Hobbes in the US?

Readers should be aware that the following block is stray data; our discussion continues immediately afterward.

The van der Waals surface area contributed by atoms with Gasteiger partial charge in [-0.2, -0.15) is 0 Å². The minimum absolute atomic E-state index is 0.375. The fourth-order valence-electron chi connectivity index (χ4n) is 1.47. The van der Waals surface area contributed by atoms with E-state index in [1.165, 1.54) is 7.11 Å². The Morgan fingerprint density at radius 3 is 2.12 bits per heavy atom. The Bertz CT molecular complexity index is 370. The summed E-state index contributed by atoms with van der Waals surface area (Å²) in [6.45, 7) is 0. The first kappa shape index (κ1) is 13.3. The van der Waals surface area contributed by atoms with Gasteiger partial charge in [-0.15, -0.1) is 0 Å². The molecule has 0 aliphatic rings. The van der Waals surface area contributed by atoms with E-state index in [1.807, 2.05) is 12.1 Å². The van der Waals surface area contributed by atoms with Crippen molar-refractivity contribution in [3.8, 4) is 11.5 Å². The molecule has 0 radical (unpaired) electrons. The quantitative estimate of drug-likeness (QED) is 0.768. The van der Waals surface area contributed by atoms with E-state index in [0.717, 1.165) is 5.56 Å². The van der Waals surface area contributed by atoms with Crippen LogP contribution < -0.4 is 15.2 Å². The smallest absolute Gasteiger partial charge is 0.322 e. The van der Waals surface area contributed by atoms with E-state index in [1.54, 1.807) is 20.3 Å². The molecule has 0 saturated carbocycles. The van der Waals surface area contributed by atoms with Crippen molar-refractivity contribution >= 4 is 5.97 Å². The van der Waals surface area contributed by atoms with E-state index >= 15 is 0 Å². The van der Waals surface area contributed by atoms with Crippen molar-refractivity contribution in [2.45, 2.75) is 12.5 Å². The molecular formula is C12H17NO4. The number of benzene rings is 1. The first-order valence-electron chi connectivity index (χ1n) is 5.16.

I was recently writing a paper on Thomas Hobbes and John Locke, and started thinking about modern day society's that resembles their political views on how the perfect society should look. I almost instantly draw a line between the American government and Hobbes ideas about the social contract. This contract is agreed upon by the individuals, and by giving up some of their rights and freedoms to one single ruler, the society gain is stability and becomes safer for the citizens of said society. So, giving up parts of your freedom to gain security? Made me think of the Patriots Act straight away, though I must admit that I have not read the document myself, so I might be a bit off. Anyway, from what I've understood, the document gives the government the right to deny the citizens some of their rights in order to make life safer and more stable in the country. This also means that the citizens have to believe that their government will do only just that, work towards safety and stability, since it would be just as easy for them to work towards other goals as well. It's essentially a matter of control, the people give some of their control for safety, which means the government is given more control, which can also be used to restrict the control of the people further. What I'm getting at is basically that no government should be unrestricted in it's actions, even if the people made these actions possible. A government that works for itself and not it's people is no longer the peoples government. But would it work the other way around then? If we take my country, Sweden, as an example... We have a coalition government, consisting of several different political parties, which is mainly the case because of our political system. The problem with a government such as this, is that it does not have the same kind of power as the American government has. On the upside is the fact that this government is restricted because of the fact that the people have more control over it, but this might not be a very valid comparison because of the difference in size between the two country's. After all it also affect the size of the government in itself, but also how close most people can get to the government. If a majority of the people in a country is politically active it decrees' the possibility of the government to get too much control. If there is a an uninterested attitude towards politics, the government can do pretty much what it pleases, as long as it keeps the people happy. As you might suspect by now, I'm more in favor of Locke than Hobbes, though there is of course good and bad things with both their views... As there usually is in life.

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